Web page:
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Forensic Magazine® | Articles | All the Clues That's Fit to Print

All the Clues That's Fit to Print


Douglas Page
Winter 2004

A unique study performed by the U.S. Secret Service shows that printers and copiers actually leave
reproducible physical impressions on paper which can be detected using a technology known as
electrostatic detection. First marketed by Foster and Freeman, Ltd., (U.K.) as the electrostatic
detection apparatus (ESDA), ESDA provides forensic document examiners with a reliable way to
identify indentations on documents.

The Secret Service study (J Forensic Sci, May 2004, Vol. 49, No. 3) examined the feasibility of using
ESDA to identify individual characteristics that can be used to associate a document in question with a
specific office machine.

“ The findings of this study have been promising based on observations and theory,” said Gerry
LaPorte, a forensic scientist in the Secret Service's Forensic Services Division. “Indeed, it has been
shown that printers and copiers can impart reproducible physical impressions on paper which are
detectable using ESDA.”

The study noted that “documents produced on office printers and copiers are often associated with a
variety of crimes involving counterfeit identification documents, counterfeit financial obligations (e.g.
currency and business checks), threatening letters, contracts, wills, financial accounts, and criminal
record-keeping.”

“Forensic document examiners now have another use for the ESDA/EDD and another technique to
use in identifying a particular printer,” said Arizona forensic document examiner Sandra Ramsey
Lines, editor of the Journal of the American Society of Questioned Document Examiners.

Paper Chase

The LaPorte study proposed to answer five questions:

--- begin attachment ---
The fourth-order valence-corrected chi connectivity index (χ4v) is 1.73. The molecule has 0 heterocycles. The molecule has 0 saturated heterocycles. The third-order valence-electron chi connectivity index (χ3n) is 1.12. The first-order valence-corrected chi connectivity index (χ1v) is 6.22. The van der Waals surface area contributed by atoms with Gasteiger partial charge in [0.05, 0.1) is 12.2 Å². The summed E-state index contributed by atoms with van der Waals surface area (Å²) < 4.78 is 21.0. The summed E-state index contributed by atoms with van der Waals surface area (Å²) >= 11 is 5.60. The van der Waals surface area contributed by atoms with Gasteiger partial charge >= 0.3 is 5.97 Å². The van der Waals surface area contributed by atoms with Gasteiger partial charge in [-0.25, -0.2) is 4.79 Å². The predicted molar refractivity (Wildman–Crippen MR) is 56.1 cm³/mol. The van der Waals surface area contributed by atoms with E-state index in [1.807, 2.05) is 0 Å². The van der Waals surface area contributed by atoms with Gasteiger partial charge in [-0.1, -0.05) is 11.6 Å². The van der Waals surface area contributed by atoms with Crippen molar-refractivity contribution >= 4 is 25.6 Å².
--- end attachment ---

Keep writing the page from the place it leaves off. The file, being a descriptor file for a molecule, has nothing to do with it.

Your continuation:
● Do printers and/or copiers impart physical impressions on documents?


● If physical impressions are present, are they detectable using ESDA?
● Are the impressions reproducible?
● Can the detectable impressions be used as class characteristics?

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Forensic Magazine® | Articles | All the Clues That's Fit to Print

● Can individual characteristics be determined using this methodology?

Traditionally, ESDA is used to detect indented impressions of handwriting on paper. The LaPorte
study was to determine whether impressions left by printer and copier hardware are likewise visible.

Prior to performing an ESDA, LaPorte fed blank sheets of paper dusted with black magnetic powder
through the printers so places where the machine contacted the paper could be easily seen.

In the study, LaPorte “observed impressions made by parts of the feeding mechanism (e.g. roller
wheels and picker bars) on the front and back of the paper. Moreover, the markings on the front were
different than those on the back, indicating the importance of performing ESDA examination on both
side of a questioned document.”

“The presence of fine striations and minutiae is essential to the assessment,” LaPorte’s paper stated.
“It therefore cannot be emphasized enough that minimal, careful handling of documents is necessary
since it is quite easy to impart artifact impressions that are detectable following an ESDA
examination.”

LaPorte stressed the need for familiarization with the hardware and an understanding of the
components. For example, three Epson Stylus Color printers (models 600, 740, and 900) are
constructed on the same platform, but there are additional star wheels on the different models.
Contact does not always occur between the paper and the star wheel. Instead, physical contact is
dependent on whether the tray is pulled out to catch the paper, he noted.

“Identification of class characteristics on documents can be valuable information to corroborate and